Michigan Wolverines Basketball's Juwan Howard: ‘I’d Play Physical With My Grandma' To Win
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Michigan Basketball's Howard: ‘I’d Play Physical With My Grandma' To Win

Juwan Howard had one stop he knew he had to make after he accepted the Michigan head coaching job two years ago — to Florida State to see head coach Leonard Hamilton and his team. The two men had crossed paths in the NBA, where Howard took in everything the coach had to say in an effort to better himself as a player.

Hamilton, another of college basketball’s under-represented black coaches in the profession, welcomed Howard with open arms, and Howard hasn’t forgotten it heading into a Sweet 16 showdown with the fourth seeded Seminoles Sunday in Indianapolis

“Our relationship runs deep,” Howard said Thursday. “It goes back to the time I played for [then assistant-] coach Hamilton when I played for the Washington Wizards. The respect I have for him as a man, a father and also as a coach, obviously, during his time coaching the University of Miami as well as Florida State … he’s had amazing success. I feel he has a great knowledge just of the game of basketball, people, and his resume speaks for itself.

“Our conversations were very good. I learned a lot. I will continue to use Coach Hamilton as a mentor, a father figure, an example of what great, successful coaches look like on this collegiate level.”

Michigan Wolverines basketball coach Juwan Howard is good friends with FSU coach Leonard Hamilton.
Michigan Wolverines basketball coach Juwan Howard is good friends with FSU coach Leonard Hamilton. (AP Images)
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But he also wants to kick his butt … make no mistake. The same goes for 6-9 freshman Scottie Barnes, an FSU guard who grew up in Florida playing with Howard’s sons. They crossed paths on the AAU circuit a number of times, won a state championship together and been through the wars.

“We love Scottie, and of course admired his success thus far at FSU,” he said. “So proud of him.”

He’s essentially like family, Howard shared — and then he made it clear what that means in the heat of battle:

Absolutely nothing.

Friendships and relationships are set aside when games are on the line, and Howard didn’t hold back.

“If my grandmother was still living and she was playing basketball … I’m a very competitive individual. I’d play her one on one, and I’d be very physical with her,” Howard said. “When the game is over with, I’m going to embrace her, hug her, kiss her. That’s exactly how it goes in the game of basketball. Once the game starts, you’re locked into your opponent.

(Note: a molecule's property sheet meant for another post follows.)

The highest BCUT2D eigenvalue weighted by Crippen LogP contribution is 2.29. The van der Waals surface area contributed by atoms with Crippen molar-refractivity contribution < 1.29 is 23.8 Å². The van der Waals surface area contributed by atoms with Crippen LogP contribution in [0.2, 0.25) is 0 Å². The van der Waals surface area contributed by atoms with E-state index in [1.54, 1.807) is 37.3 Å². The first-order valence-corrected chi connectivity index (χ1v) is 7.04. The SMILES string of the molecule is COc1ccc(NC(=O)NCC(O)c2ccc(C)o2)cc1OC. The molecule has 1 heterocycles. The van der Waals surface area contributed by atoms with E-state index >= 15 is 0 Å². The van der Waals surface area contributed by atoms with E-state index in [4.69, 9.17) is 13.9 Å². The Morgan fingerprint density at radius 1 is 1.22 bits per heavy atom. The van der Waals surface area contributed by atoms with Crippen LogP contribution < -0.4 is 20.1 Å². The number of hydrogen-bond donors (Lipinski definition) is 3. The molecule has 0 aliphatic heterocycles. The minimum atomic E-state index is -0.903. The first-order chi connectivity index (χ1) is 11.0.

“I know they’re looking forward to going out there and competing [too]. They don’t care if it’s me or anyone else. They know that they have goals in front of them, and we have goals in front of us. We understand Florida state is looking forward to spoiling our goals and dreams. After the game is over with, we’ll embrace the brotherhood, camaraderie, friendship, family. Right now, it’s about the competition.”

Plenty of pundits picked the Wolverines to be the first No. 1 seed eliminated minus senior Isaiah Livers — Illinois got that dubious honor in losing to Loyola (Chicago) – and several expected the loss to come to FSU. The Wolverines enter with a lot of confidence after holding off a hot-shooting LSU team, and Howard seemed confident in his group’s ability Thursday against the bigger Seminoles.

There’s not a style they haven’t seen this year, Howard noted, and they’ve responded with wins in most games they played.

“We’ve faced a lot of different teams throughout the year, whether it’s non-conference or Big Ten play, leading up to postseason play,” he said. “All teams are different, but somewhat similar. It’s nothing new we’ve faced.

“They average 6-8 [length], the wingspan is pretty long, but you’ve still got to play the game no matter what. You’ve still got to compete, and we look forward to the competition. We’ll be ready to roll on Sunday.”


• Seniors Chaundee Brown and Eli Brooks stepped up to lead the scoring with 21 points apiece in Livers’ absence, and they celebrated with him after the game as though they’d won it for their injured forward.

“The brotherhood is real. The culture is real,” Howard said. “When you have a family member that goes down with injury, everyone pulls together to help that particular player go through the experiences he’s going with, and it’s not easy. It’s very hard.

“On the floor, there are a lot of moments in practice see your team, what each guy provides to help the team in any way that impacts winning. We have a very deep roster. The next man up mentality, never to disrespect a player’s injury … it’s always to make it feel you’ve got your brother’s back.”

• The Wolverines took a day to cherish their hard-fought victory over LSU before getting back to work.

“At times when you win a game, normally you try to move on to the next game right away. I don’t want our guys to have that type of mindset,’ he said. “They worked extremely hard, competed from start to finish, played a very sell skilled, talented LSU group that played hard.”

• Howard refused comment on the Big Ten’s woes. Of nine teams in the tourney, U-M is the only one in the Sweet 16.

“I’ll let you guys have fun with that,” he said. “Right now, all I’m concerned with is just Michigan. I’ve always been that way.”


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